No lilies in teakettles or flowers in trash cans in this kitchen

Marion Morash has a fine eye for entertaining with food. She has a sense of theater that gives her an air of cool calmness that's neither overbearing nor dramatic, but comforting and easy.

''A welcoming gesture of the holiday season should be a warming bowl of something hearty, simple, and inexpensive to make, but generous in quantity,'' she said when I recently visited her home kitchen in Lexington, Mass.

Marion cooks on the PBS television show ''The Victory Garden,'' and she has one of the very best cookbooks for vegetables, ''The Victory Garden Cookbook'' (Knopf).

During the summer she is chef at the Straight Wharf Restaurant on Nantucket Island, and she has just finished a winter session as executive chef for Julia Child's new PBS series, ''Dinner With Julia.''

Deftly arranging cabbages, leeks, carrots, and other familiar fresh garden vegetables into a cornucopia pile, she then added bowls, spoons, napkins, and wonderful breads in buffet style on the huge butcher-block island under the rack hanging with handsome French copper kettles.

''Of course you can make a big production out of holiday entertaining,'' she said. ''I like things to be especially nice, ''but I like a natural, realistic approach.

''I'm not for putting radishes on the hood of the stove and lilies in the teakettle, or rhododendrons in the garbage can. But I have seen people do it and I think it's rather bizarre. Perhaps it makes a nice effect for photographs, but it's just not my style.

''I think when people drop in to visit or to bring gifts at holiday time, or see our daughters - that's when it's nice to have a big pot of chowder or stew or chili ready to heat and serve with thick, crusty bread and salad greens.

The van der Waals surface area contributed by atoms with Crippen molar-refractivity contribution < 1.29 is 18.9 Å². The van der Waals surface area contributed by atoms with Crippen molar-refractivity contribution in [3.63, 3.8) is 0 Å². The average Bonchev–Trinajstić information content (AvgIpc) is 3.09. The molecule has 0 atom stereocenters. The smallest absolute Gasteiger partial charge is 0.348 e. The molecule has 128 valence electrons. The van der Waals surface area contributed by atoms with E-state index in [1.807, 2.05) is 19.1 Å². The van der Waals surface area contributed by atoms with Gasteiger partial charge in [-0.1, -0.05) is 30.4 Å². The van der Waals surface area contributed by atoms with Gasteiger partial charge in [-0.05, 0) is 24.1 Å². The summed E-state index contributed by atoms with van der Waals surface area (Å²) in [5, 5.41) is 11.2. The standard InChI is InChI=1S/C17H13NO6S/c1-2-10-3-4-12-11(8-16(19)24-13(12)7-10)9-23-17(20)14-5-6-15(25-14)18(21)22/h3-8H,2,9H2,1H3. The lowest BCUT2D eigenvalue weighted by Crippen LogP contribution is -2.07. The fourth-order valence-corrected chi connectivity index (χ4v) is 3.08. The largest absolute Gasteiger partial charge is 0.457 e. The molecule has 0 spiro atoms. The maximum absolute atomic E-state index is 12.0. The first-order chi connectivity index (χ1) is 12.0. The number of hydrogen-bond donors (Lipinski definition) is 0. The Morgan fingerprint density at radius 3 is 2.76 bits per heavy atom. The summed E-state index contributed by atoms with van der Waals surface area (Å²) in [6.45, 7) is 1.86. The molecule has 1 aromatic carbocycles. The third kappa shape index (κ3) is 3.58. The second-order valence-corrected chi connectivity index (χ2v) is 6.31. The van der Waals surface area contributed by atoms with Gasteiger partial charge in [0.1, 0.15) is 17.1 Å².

''Mushroom and scallion soup could be served in colorful mugs with crackers, and there are interesting combinations like sweet potato-tomato soup, or eggplant and fish. There are soups made with cauliflower, squash, kale, pumpkin, lentils, beans and many other vegetables, meat bones, and sausages.''

Here is her basic recipe for vegetable soup and some comments on soupmaking from ''The Victory Garden Cookbook'':

''A mixed vegetable soup is not only one of the simplest recipes to make. It is also one of the most satisfying.

''Vary the ingredients, depending on what is freshest, and serve the soup plain or with an array of embellishments such as meats, beans, rice, or cheese.

''Techniques for cooking vegetable soups are different with every cook. You can 'sweat' the vegetables in oil or butter with a cover, then add liquid. Or cook them directly in liquid and add more tender or leafy vegetables at the end of cooking.

''Some people like to cook vegetables for an hour or more to meld the flavors. I personally like to cook vegetable soup until the vegetables are tender but still retain some texture.

''Even so, softer vegetables you get in leftover soup will taste good.

''Although some cooks use only 'broth,' I prefer a good homemade stock, usually beef broth, or more often a beef-and-chicken-broth combination.

''I have vegetarian friends who always make their vegetable soup with a vegetable-flavored broth.

''Although I wilt the onions or leeks in butter, that step can be omitted, simply adding them to the broth. Length of cooking time depends largely on size and cut of the vegetable.''

Marion's Basic Vegetable Soup 4 ounces butter 2 cups chopped leeks, white part, or onions or both, mixed 1 teaspoon minced garlic 2 cups peeled, seeded, chopped tomatoes 1 cup finely sliced carrots 1 cup finely sliced celery 1 cup sliced turnips 8 cups half chicken, half beef broth 1 cup green beans in 1/2-inch pieces 1 1/2 cups diced zucchini or yellow squash 1 1/2 cups finely julienned Chinese cabbage 1/4 cup small pasta such as tubettini 1 to 2 tablespoons fresh herbs such as oregano, basil, or parsley

Salt and freshly ground pepper

Grated cheese, optional

Heat butter and cook leeks until wilted, 5 to 10 minutes. Add garlic, and cook 30 seconds. Add tomatoes, carrots, celery, turnips, and broth. Bring broth to boil, reduce heat, and cook gently 5 to 8 minutes.

Add beans, squash, cabbage, and pasta. Cook until tender, 8 to 10 minutes. Stir in herbs and season with salt and pepper. Serve with cheese if desired. Makes 3 quarts.


Substitute rice or barley for pasta, but add to broth before vegetables in order to cook until tender.

Make a minestrone by adding chick peas, cannellini beans, or fresh shell beans.

Substitute like mad. Use sliced or diced potatoes or parsnips instead of turnips. Use kale or spinach instead of cabbage. Try kohlrabi for squash. Add cooked meats, poultry, or shellfish.

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